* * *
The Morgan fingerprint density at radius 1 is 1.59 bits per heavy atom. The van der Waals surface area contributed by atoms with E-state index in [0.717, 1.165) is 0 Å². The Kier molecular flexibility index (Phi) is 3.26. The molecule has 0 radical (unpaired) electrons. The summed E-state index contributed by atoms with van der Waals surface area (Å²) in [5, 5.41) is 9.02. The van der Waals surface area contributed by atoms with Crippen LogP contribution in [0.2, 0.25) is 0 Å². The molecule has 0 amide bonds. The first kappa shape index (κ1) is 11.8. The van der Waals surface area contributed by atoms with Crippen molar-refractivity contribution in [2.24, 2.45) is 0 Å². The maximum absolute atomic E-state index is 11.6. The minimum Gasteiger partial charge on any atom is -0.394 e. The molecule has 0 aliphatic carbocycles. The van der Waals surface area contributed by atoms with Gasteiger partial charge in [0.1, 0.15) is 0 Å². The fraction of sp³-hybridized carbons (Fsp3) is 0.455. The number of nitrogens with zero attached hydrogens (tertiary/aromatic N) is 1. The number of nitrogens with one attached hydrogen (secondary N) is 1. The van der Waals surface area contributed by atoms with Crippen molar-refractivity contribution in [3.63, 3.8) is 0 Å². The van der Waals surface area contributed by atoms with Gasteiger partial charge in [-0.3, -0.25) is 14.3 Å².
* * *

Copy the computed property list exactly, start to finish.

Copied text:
The Morgan fingerprint density at radius 1 is 1.59 bits per heavy atom. The van der Waals surface area contributed by atoms with E-state index in [0.717, 1.165) is 0 Å². The Kier molecular flexibility index (Phi) is 3.26. The molecule has 0 radical (unpaired) electrons. The summed E-state index contributed by atoms with van der Waals surface area (Å²) in [5, 5.41) is 9.02. The van der Waals surface area contributed by atoms with Crippen LogP contribution in [0.2, 0.25) is 0 Å². The molecule has 0 amide bonds. The first kappa shape index (κ1) is 11.8. The van der Waals surface area contributed by atoms with Crippen molar-refractivity contribution in [2.24, 2.45) is 0 Å². The maximum absolute atomic E-state index is 11.6. The minimum Gasteiger partial charge on any atom is -0.394 e. The molecule has 0 aliphatic carbocycles. The van der Waals surface area contributed by atoms with Gasteiger partial charge in [0.1, 0.15) is 0 Å². The fraction of sp³-hybridized carbons (Fsp3) is 0.455. The number of nitrogens with zero attached hydrogens (tertiary/aromatic N) is 1. The number of nitrogens with one attached hydrogen (secondary N) is 1. The van der Waals surface area contributed by atoms with Crippen molar-refractivity contribution in [3.63, 3.8) is 0 Å². The van der Waals surface area contributed by atoms with Gasteiger partial charge in [-0.3, -0.25) is 14.3 Å².